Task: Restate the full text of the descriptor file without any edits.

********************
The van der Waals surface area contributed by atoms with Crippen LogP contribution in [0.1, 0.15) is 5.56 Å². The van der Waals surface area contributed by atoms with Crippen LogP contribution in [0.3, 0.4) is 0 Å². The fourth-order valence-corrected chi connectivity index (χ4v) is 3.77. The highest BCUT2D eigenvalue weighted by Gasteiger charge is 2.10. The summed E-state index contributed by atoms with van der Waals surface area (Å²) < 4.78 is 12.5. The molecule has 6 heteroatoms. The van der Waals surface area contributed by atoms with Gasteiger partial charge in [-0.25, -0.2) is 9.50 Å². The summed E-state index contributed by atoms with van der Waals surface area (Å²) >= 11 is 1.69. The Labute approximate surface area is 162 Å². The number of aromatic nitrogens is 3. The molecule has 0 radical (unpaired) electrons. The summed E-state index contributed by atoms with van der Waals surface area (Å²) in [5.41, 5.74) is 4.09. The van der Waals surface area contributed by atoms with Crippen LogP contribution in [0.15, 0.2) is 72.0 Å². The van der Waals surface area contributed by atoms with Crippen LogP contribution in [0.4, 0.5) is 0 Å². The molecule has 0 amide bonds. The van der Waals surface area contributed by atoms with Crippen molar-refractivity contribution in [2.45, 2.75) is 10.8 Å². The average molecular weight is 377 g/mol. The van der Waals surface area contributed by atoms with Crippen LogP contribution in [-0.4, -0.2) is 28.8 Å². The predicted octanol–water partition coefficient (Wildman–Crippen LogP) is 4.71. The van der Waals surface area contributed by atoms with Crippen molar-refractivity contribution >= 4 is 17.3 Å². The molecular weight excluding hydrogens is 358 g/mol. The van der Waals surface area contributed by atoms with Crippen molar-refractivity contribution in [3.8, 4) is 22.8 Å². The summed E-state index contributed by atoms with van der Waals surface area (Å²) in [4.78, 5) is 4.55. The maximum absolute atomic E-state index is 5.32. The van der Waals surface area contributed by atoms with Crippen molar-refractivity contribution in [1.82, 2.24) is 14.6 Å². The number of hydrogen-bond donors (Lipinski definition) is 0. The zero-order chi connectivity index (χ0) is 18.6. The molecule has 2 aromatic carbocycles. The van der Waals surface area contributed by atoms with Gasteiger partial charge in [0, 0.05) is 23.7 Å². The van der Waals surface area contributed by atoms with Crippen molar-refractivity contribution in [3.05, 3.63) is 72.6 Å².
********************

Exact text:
The van der Waals surface area contributed by atoms with Crippen LogP contribution in [0.1, 0.15) is 5.56 Å². The van der Waals surface area contributed by atoms with Crippen LogP contribution in [0.3, 0.4) is 0 Å². The fourth-order valence-corrected chi connectivity index (χ4v) is 3.77. The highest BCUT2D eigenvalue weighted by Gasteiger charge is 2.10. The summed E-state index contributed by atoms with van der Waals surface area (Å²) < 4.78 is 12.5. The molecule has 6 heteroatoms. The van der Waals surface area contributed by atoms with Gasteiger partial charge in [-0.25, -0.2) is 9.50 Å². The summed E-state index contributed by atoms with van der Waals surface area (Å²) >= 11 is 1.69. The Labute approximate surface area is 162 Å². The number of aromatic nitrogens is 3. The molecule has 0 radical (unpaired) electrons. The summed E-state index contributed by atoms with van der Waals surface area (Å²) in [5.41, 5.74) is 4.09. The van der Waals surface area contributed by atoms with Crippen LogP contribution in [0.15, 0.2) is 72.0 Å². The van der Waals surface area contributed by atoms with Crippen LogP contribution in [0.4, 0.5) is 0 Å². The molecule has 0 amide bonds. The van der Waals surface area contributed by atoms with Crippen molar-refractivity contribution in [2.45, 2.75) is 10.8 Å². The average molecular weight is 377 g/mol. The van der Waals surface area contributed by atoms with Crippen LogP contribution in [-0.4, -0.2) is 28.8 Å². The predicted octanol–water partition coefficient (Wildman–Crippen LogP) is 4.71. The van der Waals surface area contributed by atoms with Crippen molar-refractivity contribution >= 4 is 17.3 Å². The molecular weight excluding hydrogens is 358 g/mol. The van der Waals surface area contributed by atoms with Crippen molar-refractivity contribution in [3.8, 4) is 22.8 Å². The summed E-state index contributed by atoms with van der Waals surface area (Å²) in [4.78, 5) is 4.55. The maximum absolute atomic E-state index is 5.32. The van der Waals surface area contributed by atoms with Crippen molar-refractivity contribution in [1.82, 2.24) is 14.6 Å². The number of hydrogen-bond donors (Lipinski definition) is 0. The zero-order chi connectivity index (χ0) is 18.6. The molecule has 2 aromatic carbocycles. The van der Waals surface area contributed by atoms with Gasteiger partial charge in [0, 0.05) is 23.7 Å². The van der Waals surface area contributed by atoms with Crippen molar-refractivity contribution in [3.05, 3.63) is 72.6 Å².